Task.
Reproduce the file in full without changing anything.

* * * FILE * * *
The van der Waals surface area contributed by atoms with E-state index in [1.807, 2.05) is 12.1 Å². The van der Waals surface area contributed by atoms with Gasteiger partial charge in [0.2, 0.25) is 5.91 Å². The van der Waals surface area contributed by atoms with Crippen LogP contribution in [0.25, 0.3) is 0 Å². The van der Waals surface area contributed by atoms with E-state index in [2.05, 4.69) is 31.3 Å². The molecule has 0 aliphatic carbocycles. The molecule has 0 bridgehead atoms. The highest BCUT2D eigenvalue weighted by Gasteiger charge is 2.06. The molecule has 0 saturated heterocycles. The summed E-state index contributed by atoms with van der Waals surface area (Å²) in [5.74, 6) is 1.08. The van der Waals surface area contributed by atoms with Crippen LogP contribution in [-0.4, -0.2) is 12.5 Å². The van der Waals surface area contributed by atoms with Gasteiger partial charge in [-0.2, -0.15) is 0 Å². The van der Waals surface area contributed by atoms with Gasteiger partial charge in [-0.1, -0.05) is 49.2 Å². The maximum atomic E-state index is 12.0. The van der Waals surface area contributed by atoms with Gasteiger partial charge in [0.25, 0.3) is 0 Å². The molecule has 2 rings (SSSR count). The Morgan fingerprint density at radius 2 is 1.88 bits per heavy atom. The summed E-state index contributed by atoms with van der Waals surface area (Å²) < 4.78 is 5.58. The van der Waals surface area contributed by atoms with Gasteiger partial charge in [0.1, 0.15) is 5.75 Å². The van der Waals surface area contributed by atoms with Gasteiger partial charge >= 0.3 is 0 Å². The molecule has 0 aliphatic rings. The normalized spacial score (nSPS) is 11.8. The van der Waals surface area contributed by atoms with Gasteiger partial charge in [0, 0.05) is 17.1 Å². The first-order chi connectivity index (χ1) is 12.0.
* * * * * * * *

The van der Waals surface area contributed by atoms with E-state index in [1.807, 2.05) is 12.1 Å². The van der Waals surface area contributed by atoms with Gasteiger partial charge in [0.2, 0.25) is 5.91 Å². The van der Waals surface area contributed by atoms with Crippen LogP contribution in [0.25, 0.3) is 0 Å². The van der Waals surface area contributed by atoms with E-state index in [2.05, 4.69) is 31.3 Å². The molecule has 0 aliphatic carbocycles. The molecule has 0 bridgehead atoms. The highest BCUT2D eigenvalue weighted by Gasteiger charge is 2.06. The molecule has 0 saturated heterocycles. The summed E-state index contributed by atoms with van der Waals surface area (Å²) in [5.74, 6) is 1.08. The van der Waals surface area contributed by atoms with Crippen LogP contribution in [-0.4, -0.2) is 12.5 Å². The van der Waals surface area contributed by atoms with Gasteiger partial charge in [-0.2, -0.15) is 0 Å². The van der Waals surface area contributed by atoms with Gasteiger partial charge in [-0.1, -0.05) is 49.2 Å². The maximum atomic E-state index is 12.0. The van der Waals surface area contributed by atoms with Gasteiger partial charge in [0.25, 0.3) is 0 Å². The molecule has 2 rings (SSSR count). The Morgan fingerprint density at radius 2 is 1.88 bits per heavy atom. The summed E-state index contributed by atoms with van der Waals surface area (Å²) < 4.78 is 5.58. The van der Waals surface area contributed by atoms with Gasteiger partial charge in [0.1, 0.15) is 5.75 Å². The van der Waals surface area contributed by atoms with Gasteiger partial charge >= 0.3 is 0 Å². The molecule has 0 aliphatic rings. The normalized spacial score (nSPS) is 11.8. The van der Waals surface area contributed by atoms with Gasteiger partial charge in [0, 0.05) is 17.1 Å². The first-order chi connectivity index (χ1) is 12.0.